Attested:  Ptolemy 2,3,28 Νοιομαγος, a πολις of the Ρηγνοι.

WhereHardham Camp, at TQ031174 near Pulborough.  This rectangular enclosed settlement on Stane Street was near a junction of several Roman roads and the tidal limit of the river Arun, formed from three main tributaries, hence the name Τρισαντωνος.

Name Origin:  Νοιο- might represent *novio- with Greek-style loss of a W sound and be derived from Latin novus ‘new’, but this location, at the apex of an estuary, may be a better fit to the ancient north-west-European word that led to nub/knob/nave/navel.  Possibly better still is the very ancient (pre-Indo-European) word for ‘nut’, like Latin nux and Irish cnú, which would suit this location at the edge of the Weald.  Μαγος/magus is a common element in Roman place names, whose core meaning may be close to ‘flat place’‘, like a platter, developing perhaps to ‘marketplace’, but probably most often to ‘farmland’.  It may be related to, and is certainly confusable with, Latin magnus ‘great’.  Discussed also under Magis, Caesaromagus, etc.

Notes:  Pulborough is an excellent fit to Ptolemy's latitude/longitude coordinates, better than Chichester (whose claim to be a Roman civitas capital is weak), or Fishbourne (with its opulent villa/palace), or Hayling Island (prosperous in Roman times from its good farmland), or Selsey and the Manhood peninsula (nub-shaped with the Nab Tower offshore).  Nearby modern names Nuthurst and Nutbourne reference nut trees, which could be the dominant food source in some environments; think pig food as much as hazel nuts.  Also note the importance of the junction of Roman roads and of rivers.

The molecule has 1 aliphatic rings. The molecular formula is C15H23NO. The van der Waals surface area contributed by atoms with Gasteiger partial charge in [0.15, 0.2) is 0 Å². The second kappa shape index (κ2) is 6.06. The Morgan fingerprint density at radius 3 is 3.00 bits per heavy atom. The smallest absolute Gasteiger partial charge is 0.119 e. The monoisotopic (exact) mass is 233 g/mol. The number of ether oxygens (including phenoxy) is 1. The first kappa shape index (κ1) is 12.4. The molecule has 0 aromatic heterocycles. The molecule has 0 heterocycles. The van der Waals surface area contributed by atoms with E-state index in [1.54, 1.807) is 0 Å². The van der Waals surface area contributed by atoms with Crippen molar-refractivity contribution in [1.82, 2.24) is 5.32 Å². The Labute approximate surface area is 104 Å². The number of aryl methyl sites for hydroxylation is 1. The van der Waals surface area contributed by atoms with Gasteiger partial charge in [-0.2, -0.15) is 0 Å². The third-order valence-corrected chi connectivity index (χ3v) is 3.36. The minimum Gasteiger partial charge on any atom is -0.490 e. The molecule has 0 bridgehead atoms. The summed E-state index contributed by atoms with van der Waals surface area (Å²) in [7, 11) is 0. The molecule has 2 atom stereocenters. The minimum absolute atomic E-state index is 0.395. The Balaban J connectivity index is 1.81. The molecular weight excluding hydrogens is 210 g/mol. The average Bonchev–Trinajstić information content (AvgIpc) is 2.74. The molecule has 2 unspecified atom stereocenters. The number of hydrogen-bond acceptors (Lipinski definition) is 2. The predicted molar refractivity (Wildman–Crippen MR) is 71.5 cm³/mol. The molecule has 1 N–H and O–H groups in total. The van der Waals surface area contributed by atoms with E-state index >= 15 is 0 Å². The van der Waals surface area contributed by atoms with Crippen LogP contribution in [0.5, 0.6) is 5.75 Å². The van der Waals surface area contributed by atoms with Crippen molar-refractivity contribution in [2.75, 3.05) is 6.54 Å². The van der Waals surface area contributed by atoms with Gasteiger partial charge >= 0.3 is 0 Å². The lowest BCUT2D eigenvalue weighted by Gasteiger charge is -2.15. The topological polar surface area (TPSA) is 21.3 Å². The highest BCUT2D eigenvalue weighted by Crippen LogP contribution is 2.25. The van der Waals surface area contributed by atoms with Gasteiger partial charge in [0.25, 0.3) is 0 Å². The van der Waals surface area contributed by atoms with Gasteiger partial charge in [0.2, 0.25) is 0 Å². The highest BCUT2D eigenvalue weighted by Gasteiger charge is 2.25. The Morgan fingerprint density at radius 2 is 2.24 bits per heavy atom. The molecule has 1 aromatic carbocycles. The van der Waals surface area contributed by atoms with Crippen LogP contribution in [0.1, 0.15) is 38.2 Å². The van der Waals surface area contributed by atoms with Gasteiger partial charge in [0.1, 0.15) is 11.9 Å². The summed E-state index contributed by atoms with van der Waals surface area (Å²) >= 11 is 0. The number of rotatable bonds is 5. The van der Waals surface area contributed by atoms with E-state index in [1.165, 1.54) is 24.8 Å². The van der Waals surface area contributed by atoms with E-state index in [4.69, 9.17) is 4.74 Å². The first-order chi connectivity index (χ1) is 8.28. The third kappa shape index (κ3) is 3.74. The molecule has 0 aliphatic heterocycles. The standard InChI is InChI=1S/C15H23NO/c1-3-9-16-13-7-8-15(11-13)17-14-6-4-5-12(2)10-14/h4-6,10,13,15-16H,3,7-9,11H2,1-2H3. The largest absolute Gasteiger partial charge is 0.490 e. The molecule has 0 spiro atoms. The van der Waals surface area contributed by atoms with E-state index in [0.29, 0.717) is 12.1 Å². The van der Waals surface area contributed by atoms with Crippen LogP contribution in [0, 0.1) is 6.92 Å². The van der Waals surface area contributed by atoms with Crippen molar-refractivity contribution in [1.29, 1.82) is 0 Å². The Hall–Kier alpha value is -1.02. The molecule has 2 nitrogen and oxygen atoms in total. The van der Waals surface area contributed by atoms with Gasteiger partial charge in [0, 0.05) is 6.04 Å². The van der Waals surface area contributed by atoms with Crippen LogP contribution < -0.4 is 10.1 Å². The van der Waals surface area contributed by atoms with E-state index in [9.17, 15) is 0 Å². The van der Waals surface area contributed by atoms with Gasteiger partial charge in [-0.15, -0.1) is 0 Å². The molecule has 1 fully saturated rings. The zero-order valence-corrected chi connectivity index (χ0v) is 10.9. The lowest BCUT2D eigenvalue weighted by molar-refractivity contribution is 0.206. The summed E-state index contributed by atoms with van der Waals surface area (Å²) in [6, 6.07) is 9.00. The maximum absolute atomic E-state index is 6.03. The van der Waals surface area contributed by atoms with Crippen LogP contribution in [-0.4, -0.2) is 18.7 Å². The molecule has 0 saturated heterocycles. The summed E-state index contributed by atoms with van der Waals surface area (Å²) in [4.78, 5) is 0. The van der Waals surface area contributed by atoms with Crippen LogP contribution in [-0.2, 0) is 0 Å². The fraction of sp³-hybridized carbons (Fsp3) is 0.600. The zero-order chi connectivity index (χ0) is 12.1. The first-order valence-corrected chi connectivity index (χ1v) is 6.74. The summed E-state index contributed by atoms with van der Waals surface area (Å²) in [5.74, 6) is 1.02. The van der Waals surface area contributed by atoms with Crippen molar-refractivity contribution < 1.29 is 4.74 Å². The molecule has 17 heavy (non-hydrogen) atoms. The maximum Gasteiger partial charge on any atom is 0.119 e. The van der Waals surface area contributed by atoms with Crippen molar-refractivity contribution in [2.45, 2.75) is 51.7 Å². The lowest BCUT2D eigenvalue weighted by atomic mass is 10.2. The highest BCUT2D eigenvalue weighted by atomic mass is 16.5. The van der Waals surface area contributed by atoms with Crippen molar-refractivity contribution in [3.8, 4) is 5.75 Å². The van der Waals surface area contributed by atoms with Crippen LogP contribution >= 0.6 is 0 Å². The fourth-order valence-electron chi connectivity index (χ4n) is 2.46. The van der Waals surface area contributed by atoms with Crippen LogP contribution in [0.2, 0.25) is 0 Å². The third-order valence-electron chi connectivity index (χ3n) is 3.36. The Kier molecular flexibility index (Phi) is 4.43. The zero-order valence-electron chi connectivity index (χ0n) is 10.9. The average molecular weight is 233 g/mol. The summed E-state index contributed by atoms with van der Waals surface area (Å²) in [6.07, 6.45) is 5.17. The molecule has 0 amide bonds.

In Roman times the river Arun probably had a much larger estuary than one might think today, hence the name Leucomagno and Ptolemy's specific mention of the river, which offered the main route from the sea to the inland resources, notably iron, of the Weald.
  Noviomagus was a common name throughout the Roman Empire.  France alone has 3 definite and 12 probable instances, while Noviomagus (Nijmegen) had links to Britain through the Batavians.  Much nonsense has been written about the two instances of Noviomag[n]us in Britain; their most likely locations are in fact at Croydon and Old Sarum.  Ptolemy himself may have been confused, judging by his comment (introduction 1,15,7) about the work of Marinus of Tyre, that ‘having said that Noviomagus is 59 miles further south than Londinium, he then shows it further north in latitude’.  To add further confusion, the Cosmography mentions Navimago regentium (probably Fishbourne) and Novia (probably Pevensey), and Ptolemy mentions Νοουιου river mouth (probably the same as the Cosmography's Novitia), all around the Solway Firth.
  Names in this whole area have long confused investigators.  This website's map of the area around the Solent is an advance on what Rivet and Smith could do in 1979, but is already obviously overdue for revision.  Watch this space!

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